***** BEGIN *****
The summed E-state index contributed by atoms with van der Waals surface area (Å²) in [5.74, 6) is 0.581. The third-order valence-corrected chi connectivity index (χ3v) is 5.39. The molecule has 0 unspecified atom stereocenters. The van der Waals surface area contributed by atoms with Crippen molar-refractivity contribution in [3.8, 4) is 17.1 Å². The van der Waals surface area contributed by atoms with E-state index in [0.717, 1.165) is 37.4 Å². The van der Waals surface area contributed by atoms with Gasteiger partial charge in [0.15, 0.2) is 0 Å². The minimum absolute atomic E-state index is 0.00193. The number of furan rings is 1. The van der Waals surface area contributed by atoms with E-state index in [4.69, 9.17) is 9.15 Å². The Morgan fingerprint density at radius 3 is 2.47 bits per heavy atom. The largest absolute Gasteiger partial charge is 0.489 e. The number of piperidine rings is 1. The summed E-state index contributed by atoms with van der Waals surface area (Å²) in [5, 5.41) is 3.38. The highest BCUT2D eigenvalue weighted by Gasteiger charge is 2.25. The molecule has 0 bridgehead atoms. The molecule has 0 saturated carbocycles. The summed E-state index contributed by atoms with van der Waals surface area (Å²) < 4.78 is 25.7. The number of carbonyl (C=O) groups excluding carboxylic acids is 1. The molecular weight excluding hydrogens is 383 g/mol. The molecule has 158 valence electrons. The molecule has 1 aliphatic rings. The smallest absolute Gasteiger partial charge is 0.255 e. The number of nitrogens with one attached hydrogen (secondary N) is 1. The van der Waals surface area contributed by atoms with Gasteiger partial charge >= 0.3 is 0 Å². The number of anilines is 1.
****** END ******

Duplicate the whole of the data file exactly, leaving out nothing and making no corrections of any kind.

The summed E-state index contributed by atoms with van der Waals surface area (Å²) in [5.74, 6) is 0.581. The third-order valence-corrected chi connectivity index (χ3v) is 5.39. The molecule has 0 unspecified atom stereocenters. The van der Waals surface area contributed by atoms with Crippen molar-refractivity contribution in [3.8, 4) is 17.1 Å². The van der Waals surface area contributed by atoms with E-state index in [0.717, 1.165) is 37.4 Å². The van der Waals surface area contributed by atoms with Gasteiger partial charge in [0.15, 0.2) is 0 Å². The minimum absolute atomic E-state index is 0.00193. The number of furan rings is 1. The van der Waals surface area contributed by atoms with E-state index in [4.69, 9.17) is 9.15 Å². The Morgan fingerprint density at radius 3 is 2.47 bits per heavy atom. The largest absolute Gasteiger partial charge is 0.489 e. The number of piperidine rings is 1. The summed E-state index contributed by atoms with van der Waals surface area (Å²) in [5, 5.41) is 3.38. The highest BCUT2D eigenvalue weighted by Gasteiger charge is 2.25. The molecule has 0 bridgehead atoms. The molecule has 0 saturated carbocycles. The summed E-state index contributed by atoms with van der Waals surface area (Å²) < 4.78 is 25.7. The number of carbonyl (C=O) groups excluding carboxylic acids is 1. The molecular weight excluding hydrogens is 383 g/mol. The molecule has 158 valence electrons. The molecule has 1 aliphatic rings. The smallest absolute Gasteiger partial charge is 0.255 e. The number of nitrogens with one attached hydrogen (secondary N) is 1. The van der Waals surface area contributed by atoms with Gasteiger partial charge >= 0.3 is 0 Å². The number of anilines is 1.